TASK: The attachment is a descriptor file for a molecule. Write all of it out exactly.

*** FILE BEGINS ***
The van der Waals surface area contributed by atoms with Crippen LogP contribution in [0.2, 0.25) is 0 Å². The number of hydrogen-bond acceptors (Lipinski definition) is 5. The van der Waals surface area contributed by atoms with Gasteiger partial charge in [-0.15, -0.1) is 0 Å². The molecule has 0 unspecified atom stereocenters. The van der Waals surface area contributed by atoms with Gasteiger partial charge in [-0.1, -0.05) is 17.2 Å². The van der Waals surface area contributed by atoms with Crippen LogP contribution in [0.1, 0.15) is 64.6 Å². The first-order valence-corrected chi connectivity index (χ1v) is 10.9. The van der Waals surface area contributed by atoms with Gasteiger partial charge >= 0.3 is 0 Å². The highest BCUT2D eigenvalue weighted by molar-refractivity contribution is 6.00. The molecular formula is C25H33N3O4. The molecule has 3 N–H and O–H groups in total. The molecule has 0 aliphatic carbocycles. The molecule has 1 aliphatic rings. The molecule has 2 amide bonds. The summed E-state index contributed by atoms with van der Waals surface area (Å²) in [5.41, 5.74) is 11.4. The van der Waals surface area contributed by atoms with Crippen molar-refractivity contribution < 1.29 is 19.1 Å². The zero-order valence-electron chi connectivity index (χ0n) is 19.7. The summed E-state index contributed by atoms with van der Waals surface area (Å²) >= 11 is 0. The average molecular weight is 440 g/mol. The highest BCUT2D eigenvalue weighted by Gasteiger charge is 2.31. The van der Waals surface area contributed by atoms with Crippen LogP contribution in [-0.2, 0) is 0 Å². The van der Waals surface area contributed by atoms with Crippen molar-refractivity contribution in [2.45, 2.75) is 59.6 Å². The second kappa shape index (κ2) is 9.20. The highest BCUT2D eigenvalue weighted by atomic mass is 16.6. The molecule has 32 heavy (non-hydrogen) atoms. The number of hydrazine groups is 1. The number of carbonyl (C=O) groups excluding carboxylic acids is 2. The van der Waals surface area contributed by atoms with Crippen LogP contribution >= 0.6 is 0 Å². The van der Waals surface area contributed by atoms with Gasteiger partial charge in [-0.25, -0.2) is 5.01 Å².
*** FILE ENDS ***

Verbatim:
The van der Waals surface area contributed by atoms with Crippen LogP contribution in [0.2, 0.25) is 0 Å². The number of hydrogen-bond acceptors (Lipinski definition) is 5. The van der Waals surface area contributed by atoms with Gasteiger partial charge in [-0.15, -0.1) is 0 Å². The molecule has 0 unspecified atom stereocenters. The van der Waals surface area contributed by atoms with Gasteiger partial charge in [-0.1, -0.05) is 17.2 Å². The van der Waals surface area contributed by atoms with Crippen LogP contribution in [0.1, 0.15) is 64.6 Å². The first-order valence-corrected chi connectivity index (χ1v) is 10.9. The van der Waals surface area contributed by atoms with Gasteiger partial charge >= 0.3 is 0 Å². The highest BCUT2D eigenvalue weighted by molar-refractivity contribution is 6.00. The molecular formula is C25H33N3O4. The molecule has 3 N–H and O–H groups in total. The molecule has 0 aliphatic carbocycles. The molecule has 1 aliphatic rings. The molecule has 2 amide bonds. The summed E-state index contributed by atoms with van der Waals surface area (Å²) in [5.41, 5.74) is 11.4. The van der Waals surface area contributed by atoms with Crippen molar-refractivity contribution < 1.29 is 19.1 Å². The zero-order valence-electron chi connectivity index (χ0n) is 19.7. The summed E-state index contributed by atoms with van der Waals surface area (Å²) >= 11 is 0. The average molecular weight is 440 g/mol. The highest BCUT2D eigenvalue weighted by Gasteiger charge is 2.31. The van der Waals surface area contributed by atoms with Crippen LogP contribution in [-0.2, 0) is 0 Å². The van der Waals surface area contributed by atoms with Crippen molar-refractivity contribution in [2.45, 2.75) is 59.6 Å². The second kappa shape index (κ2) is 9.20. The highest BCUT2D eigenvalue weighted by atomic mass is 16.6. The molecule has 32 heavy (non-hydrogen) atoms. The number of hydrazine groups is 1. The number of carbonyl (C=O) groups excluding carboxylic acids is 2. The van der Waals surface area contributed by atoms with Crippen LogP contribution >= 0.6 is 0 Å². The van der Waals surface area contributed by atoms with Gasteiger partial charge in [-0.25, -0.2) is 5.01 Å².